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Supply meets demand at Global Food Alaska

Food, glorious food

Posted: Thursday, June 14, 2007

 

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  King crab sits on ice at The Crab Broker┐s display. Photo by M. Scott Moon

Bernie Karl of Chena Hot Springs Resort describes how his company harnesses geothermal energy near Fairbanks for a number of uses, including power for the facility's greenhouses, during a presentation at Global Food Alaska 2007, under way through today at the Soldotna Sports Center.

Photo by M. Scott Moon

There’s nothing fishy about the Global Food Alaska 2007 conference and trade show that began Wednesday and continues today at the Soldotna Sports Center.

“This is not a typical trade show. This is a completely different animal,” said Robin Richardson, member manager of Global Food Collaborative LLC, one of sponsors of the event.

Rather than consumers buying small amounts of a product as with other trade shows, Richardson said the purpose of this event was to get those involved with Alaska’s supply chain of food, beverage and bio-products to connect, communicate and collaborate with each other.

“We don’t have vendors looking to sell salsa. Our vendors are looking to find a buyer that wants to use their salsa as a base ingredient in a recipe. They’re looking for a buyer to form a long-term, sustainable business relationship with,” she said.

 

King crab sits on ice at The Crab Brokers display.

Photo by M. Scott Moon

The event brought together roughly 320 vendors and buyers, some small, local family-owned business, others huge, multinational entities. There were fishermen, seafood processors, ice packers, transporters, importers and exporters, sellers and buyers, and government organizations, to name just a few groups in attendance.

“It runs the gamut,” said Rick Roeske, program manager for Cook Inlet Salmon Brand, another sponsor of the event.

Roeske added that having so many varied, but interrelated entities under one roof served as a valuable opportunity to learn from each other and collaborate on ways to maximize generating sustainable business and economic developments from Alaska’s bounty.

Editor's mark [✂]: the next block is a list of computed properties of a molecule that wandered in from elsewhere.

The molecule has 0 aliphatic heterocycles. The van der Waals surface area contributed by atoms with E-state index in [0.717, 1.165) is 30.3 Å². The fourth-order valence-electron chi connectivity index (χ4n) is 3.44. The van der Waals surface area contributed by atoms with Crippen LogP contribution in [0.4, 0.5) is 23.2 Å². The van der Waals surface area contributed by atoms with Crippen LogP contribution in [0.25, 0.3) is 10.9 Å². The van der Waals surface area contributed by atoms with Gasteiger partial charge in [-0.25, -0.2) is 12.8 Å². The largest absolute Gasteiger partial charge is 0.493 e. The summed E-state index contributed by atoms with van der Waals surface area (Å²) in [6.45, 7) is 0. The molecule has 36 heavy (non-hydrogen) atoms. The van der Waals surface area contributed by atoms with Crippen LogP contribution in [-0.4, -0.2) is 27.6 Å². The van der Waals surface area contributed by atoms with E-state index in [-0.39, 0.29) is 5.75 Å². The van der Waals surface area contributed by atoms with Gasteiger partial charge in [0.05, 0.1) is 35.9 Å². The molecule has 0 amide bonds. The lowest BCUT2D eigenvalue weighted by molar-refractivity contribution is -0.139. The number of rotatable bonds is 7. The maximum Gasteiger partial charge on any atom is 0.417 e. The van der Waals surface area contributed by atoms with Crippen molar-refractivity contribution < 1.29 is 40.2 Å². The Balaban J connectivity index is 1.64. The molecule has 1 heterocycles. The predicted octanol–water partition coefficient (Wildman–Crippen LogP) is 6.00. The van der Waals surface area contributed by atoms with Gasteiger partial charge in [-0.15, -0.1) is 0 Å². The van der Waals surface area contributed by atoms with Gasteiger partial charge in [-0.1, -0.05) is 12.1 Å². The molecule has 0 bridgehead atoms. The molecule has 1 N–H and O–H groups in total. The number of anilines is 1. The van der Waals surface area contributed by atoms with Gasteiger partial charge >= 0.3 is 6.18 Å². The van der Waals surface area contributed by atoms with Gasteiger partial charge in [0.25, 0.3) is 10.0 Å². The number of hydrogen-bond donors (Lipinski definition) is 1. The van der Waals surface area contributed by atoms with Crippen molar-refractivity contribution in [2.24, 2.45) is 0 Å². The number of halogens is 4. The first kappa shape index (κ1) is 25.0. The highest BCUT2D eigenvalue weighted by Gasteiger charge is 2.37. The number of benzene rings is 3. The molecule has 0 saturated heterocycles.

“People Outside are kind of removed from the food source, but this gives national and international buyers a chance to visit Alaska, sit down and ask questions about the process from harvest to market. And, with it being closed to the public, sellers and buyers can — in a non-stress environment — discuss what is done, negotiate prices and strike deals,” he said.

Sean Crosby, of Kenai River Seafoods, said attending the event was beneficial to his organization.

“It’s a great deal for us as producers and sellers, because there are a lot of buyers, packagers and transporting companies here, so we’re getting exposure to all the people we need to talk to in order to do business,” Crosby said.

While some came looking to forge business deals, some participating in the event — such as the crab boat captains of the Discovery Channel’s “Deadliest Catch” — said they came to discuss their roles working in the seafood industry.

“It’s important to have people aware of what is going on with catching crab in the Bering Sea,” said Phil Harris, captain of the Cornelia Marie.

Harris said viewers of the show may learn a lot about crab fishing, but they’re only getting half the story.

“They don’t get to see the politics and they’re are a lot of politics to crab fishing,” he said.

Larry Hendricks, captain of the Sea Star in season one of the reality show, said he was also interested in informing people that crab fishing is a sustainable and renewable industry that is being challenged by crab from other countries, caught by fishermen that may not abide by the same standards as American fishermen.

“We follow regulations, we use methods to better target select species, and we harvest responsibly so the product will stay sustainable for generations to come. But, foreign importers are selling back to America crab caught by fishermen from other places — such as Russia — that aren’t held to the same standards, so we’d like to see crab become a certified fish product, similar to the way Angus beef is a certified beef product,” he said.

Rick Roeske said based on the success of the event, he was hoping it would become a regular occurrence.

“We’d like to do this every two years,” Roeske said.

The Global Food Alaska 2007 conference and tradeshow continues today beginning at 10 a.m. The public will be admitted from 3 to 5 p.m. for a $10 admission.

Joseph Robertia can be reached at joseph.robertia@peninsulaclarion.com.



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